The Lib Dem leader, Nick Clegg, has expressed his admiration for Margaret Thatcher and aligned himself with traditionally Conservative economic liberalism.
In an interview with the Spectator magazine, he said:
I'm 43 now. I was at university at the height of the Thatcher revolution and I recognise now something I did not at the time: that her victory over a vested interest, the trade unions, was immensely significant.
I don't want to be churlish, that was an immensely important visceral battle for how Britain is governed.
Clegg compared Lib Dem policies on tax to those of the former Conservative chancellor Nigel Lawson. He also said that he would end the UK's Budget deficit entirely through spending cuts, as opposed to the 80 per cent cuts and 20 per cent tax rises proposed by the Conservatives. "If you want the economy to grow, you must stimulate demand," he said.
There are two ways of interpreting his comments. First, he leaves the way open to support the Tories in the event of a hung parliament. Back in January, he said of the Conservatives: "At the moment, of course, the differences are more striking than the synthetic similarities."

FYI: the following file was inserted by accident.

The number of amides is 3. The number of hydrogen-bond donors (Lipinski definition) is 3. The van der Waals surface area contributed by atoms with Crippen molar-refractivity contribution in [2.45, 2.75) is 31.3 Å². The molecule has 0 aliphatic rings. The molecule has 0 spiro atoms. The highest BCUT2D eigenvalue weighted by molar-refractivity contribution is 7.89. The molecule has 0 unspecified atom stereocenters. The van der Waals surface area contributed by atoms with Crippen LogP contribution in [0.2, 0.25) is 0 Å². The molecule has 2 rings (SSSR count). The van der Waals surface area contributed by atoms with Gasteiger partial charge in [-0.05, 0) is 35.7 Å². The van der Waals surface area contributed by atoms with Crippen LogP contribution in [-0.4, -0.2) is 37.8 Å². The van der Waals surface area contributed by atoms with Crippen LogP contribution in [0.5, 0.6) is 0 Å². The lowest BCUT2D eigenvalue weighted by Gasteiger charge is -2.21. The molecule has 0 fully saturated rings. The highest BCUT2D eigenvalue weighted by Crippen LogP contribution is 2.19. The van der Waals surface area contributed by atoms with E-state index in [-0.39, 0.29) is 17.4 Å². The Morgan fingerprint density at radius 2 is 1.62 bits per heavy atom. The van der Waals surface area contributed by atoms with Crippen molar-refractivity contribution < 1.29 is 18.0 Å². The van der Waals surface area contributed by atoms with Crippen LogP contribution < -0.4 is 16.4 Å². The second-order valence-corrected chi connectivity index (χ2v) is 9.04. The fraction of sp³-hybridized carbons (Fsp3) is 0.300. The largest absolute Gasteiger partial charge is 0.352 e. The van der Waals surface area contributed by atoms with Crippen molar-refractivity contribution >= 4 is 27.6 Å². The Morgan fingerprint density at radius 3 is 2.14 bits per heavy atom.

While he is still apparently retaining the position of "equidistance" between the two parties established before Christmas, such pointed courting of a core Conservative perspective appears to be an attempt to halt the widespread assumption that Labour is the more natural ally of the "third party".
Second, this could be an attempt to retain votes in constituencies where voters could swing towards the Tories. The prevailing view is that the Lib Dems are most likely to win seats from disillusioned Labour voters who cannot quite bring themselves to vote Conservative.
Such comments show that Clegg is trying to gain votes from across the political spectrum -- perhaps even from old-school Tories who are unenthused about David Cameron.
The problem with trying to please everyone, of course, is that you can't. The Guardian reports that those on the left of the Lib Dems, who make up a majority, are privately threatening rebellion or resignation if Clegg endorses a Conservative Budget.
As the party goes into its spring conference, Clegg would do well to clarify his message.